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Cassandra Poggi gets anxious in small spaces. She feels trapped when she’s told where she can or cannot go.

It transports her back to a half-bathroom in San Francisco, where three years ago she watched her own blood splash the floor with red as her boyfriend beat her so severely she thought she might not make it out of that small room alive.

D.C. Safe — a nonprofit that coordinates emergency victim services in response to requests from 17 federal and local agencies, including court clerks, police and hospitals — said its call load has doubled in the past two weeks.

“We’re overwhelmed,” Executive Director Natalia Otero said. “We literally don’t have enough response-line phones to go around.”

Since March 8, the group has handled more than 1,500 calls, according to internal logs, that run the gamut from fielding calls from emergency rooms to ordering pizza for an abuse survivor who fled her home without grabbing her wallet.

“Once people start spending more and more time together and you start having multiple incidents of violence at home, our call volume is just going to continue to increase,” Otero said. “We’re all-hands-on-deck right now, and it still doesn’t feel like enough.”

The National Domestic Violence Hotline has held steady at nearly 2,000 calls a day. Officials said a jump could mean violence is increasing, or a drop could mean victims don’t feel safe enough at home to call for help.

D.C. police did not respond to requests for comment about domestic violence cases in the city.

On Tuesday, two dozen U.S. senators from nearly 20 states — including Sen. Mark R. Warner (D-Va.) — sent a letter to the Department of Health and Human Services asking the Trump administration to allow agencies that support domestic violence victims and their children to be flexible and accessible throughout the pandemic.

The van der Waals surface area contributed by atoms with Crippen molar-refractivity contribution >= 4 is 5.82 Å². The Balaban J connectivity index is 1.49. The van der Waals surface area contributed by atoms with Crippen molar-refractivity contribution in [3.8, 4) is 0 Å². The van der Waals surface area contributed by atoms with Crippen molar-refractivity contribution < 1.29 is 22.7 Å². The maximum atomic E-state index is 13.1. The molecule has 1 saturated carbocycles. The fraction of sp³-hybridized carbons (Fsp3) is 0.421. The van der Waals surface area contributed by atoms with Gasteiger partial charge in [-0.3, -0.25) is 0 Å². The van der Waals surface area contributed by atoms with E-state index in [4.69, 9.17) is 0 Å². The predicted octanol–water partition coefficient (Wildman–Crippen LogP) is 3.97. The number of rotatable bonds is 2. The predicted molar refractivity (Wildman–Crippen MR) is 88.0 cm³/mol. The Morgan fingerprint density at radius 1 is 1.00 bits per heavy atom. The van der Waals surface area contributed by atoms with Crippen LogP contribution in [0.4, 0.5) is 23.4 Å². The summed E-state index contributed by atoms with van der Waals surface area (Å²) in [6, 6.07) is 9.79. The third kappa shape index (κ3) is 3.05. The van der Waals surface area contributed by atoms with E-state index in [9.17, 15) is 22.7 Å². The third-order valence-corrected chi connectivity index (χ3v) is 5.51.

“An unintended but foreseeable consequence of these drastic measures will be increased stress at home, which in turn creates a greater risk for domestic violence,” the senators wrote.

An HHS spokesperson on Thursday said the agency had “received a number of letters from Congress on covid-19” and “is working to respond.”

Domestic violence advocacy groups have encouraged staff to work from home to minimize the risk of spreading covid-19, the disease caused by the coronavirus. That means moving calls for help online and leaning on telehealth services to provide counseling and support.

But some services cannot be rendered from a distance. The virus has forced groups to rethink how they provide essential services — and what programs can be temporarily sacrificed to slow its spread.

Domestic violence advocacy groups have closed volunteer programs. They have shut down support groups and suspended supervised visitation with noncustodial parents to limit the number of people in and out of their facilities. They have shuttered administrative offices and canceled walk-in appointments.

Families already in shelters when the health crisis began have largely been advised to stay put as cities and states crack down on “nonessential” movement and services. Some worry that if the public health crisis persists, the number of beds available for families in need could be limited.

Several shelters said they were nearing capacity this week — and had only just begun to see the impact of the virus.

The House of Ruth in the District is quickly nearing capacity, Executive Director Sandra Jackson said, and the pandemic has made those already in the shelter feel destabilized and panicky.

“It’s one thing to meet the needs of the families we already have in our place, but what about those folks in the situation right now trying to make a decision about whether they should stay or whether they should go? And we just don’t know what the other side of this looks like right now,” Jackson said.

Unlike homeless shelters, many domestic violence shelters are equipped to provide single-family units to parents who seek refuge with their children. Shelters say they have enforced rigorous cleaning schedules, while staff members have offered residents information on how to prevent the spread of the coronavirus.

Some organizations, like the District Alliance for Safe Housing in D.C., are setting aside vacant rooms for residents who need to quarantine. But that decreases capacity, Executive Director Koube Ngaaje said.

“If anything, this pandemic has made our services much more critical,” Ngaaje said. “With the pandemic going on, with people being mostly indoors and at home, it limits the opportunities survivors have to leave or call for help. There is a heightened sense of vulnerability and danger.”

Many victims of domestic violence decide not to leave.